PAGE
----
3) Commercial and recreational boating organizations and the Parks and Open Space Master Plan all foresee the property contributing to water access and riverside protection.

4) Almost every contributor to our discussions expect environmental enhancement to result from re-establishing the Acadian Forest on the site.

5) The initiators of the Network, those who have signed on subsequently, and the majority of people interviewed for the Parks and Open Space Master Plan emphasize the need to promote passive green recreation. Most expect Upton Farm to answer these needs.

6) There is a clear preference for an extensive recreational area in lieu of a number of small, fewer amenities areas.

Broad Picture Outcomes: The Upton Farm lands should be left as natural as possible, thus limiting both initial cost and long term maintenance. The current look should be maintained along the river edge, and the rolling hills should be put and maintained in as natural a state as possible. Upton Farm should be a place for the eye to feast, where every body can enjoy life together or alone, but always respectful of each other and nature’s wonders.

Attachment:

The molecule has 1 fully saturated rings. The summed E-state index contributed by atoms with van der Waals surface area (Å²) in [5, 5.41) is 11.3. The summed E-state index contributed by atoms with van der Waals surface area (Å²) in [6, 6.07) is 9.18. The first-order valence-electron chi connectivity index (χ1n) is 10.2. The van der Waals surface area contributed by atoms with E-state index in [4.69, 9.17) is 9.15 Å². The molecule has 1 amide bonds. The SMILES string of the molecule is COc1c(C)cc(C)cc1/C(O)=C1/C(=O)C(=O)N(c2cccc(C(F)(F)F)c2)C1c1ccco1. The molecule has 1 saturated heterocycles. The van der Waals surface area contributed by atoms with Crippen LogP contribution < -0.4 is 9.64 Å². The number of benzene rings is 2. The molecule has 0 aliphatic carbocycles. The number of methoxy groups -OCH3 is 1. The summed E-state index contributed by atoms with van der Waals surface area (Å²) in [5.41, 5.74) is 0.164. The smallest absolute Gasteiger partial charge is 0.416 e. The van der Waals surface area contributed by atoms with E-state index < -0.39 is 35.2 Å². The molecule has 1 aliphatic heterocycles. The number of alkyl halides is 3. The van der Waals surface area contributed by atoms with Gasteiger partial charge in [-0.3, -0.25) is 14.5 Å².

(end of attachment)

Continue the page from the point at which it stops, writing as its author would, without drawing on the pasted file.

Even within these constraints, the site is large enough to accommodate many uses. Both on the Network’s website and in submissions to the steering group, we have received a number of suggestions and proposals for using the site. Following are some which have survived many discussions. Our steering group believes that, handled properly, they need not be incompatible with the other potential uses.

1) At the extreme northern edge of the site, actually off-site, there may someday be an extension of the Charlottetown by-pass road to North River-Cornwall. At the proposed bridge access ramps is a natural bowl which could become an amphitheater for musical, dramatic, sports or similar events. This ‘installation’ should be without permanent structures and involve natural terraced ‘bleachers.’ While this use in itself may not be incompatible, we foresee many problems associated with access, parking, and moving of crowds between the site and downtown amenities.

2) Moving south, river access could be had for boats, when tide permits.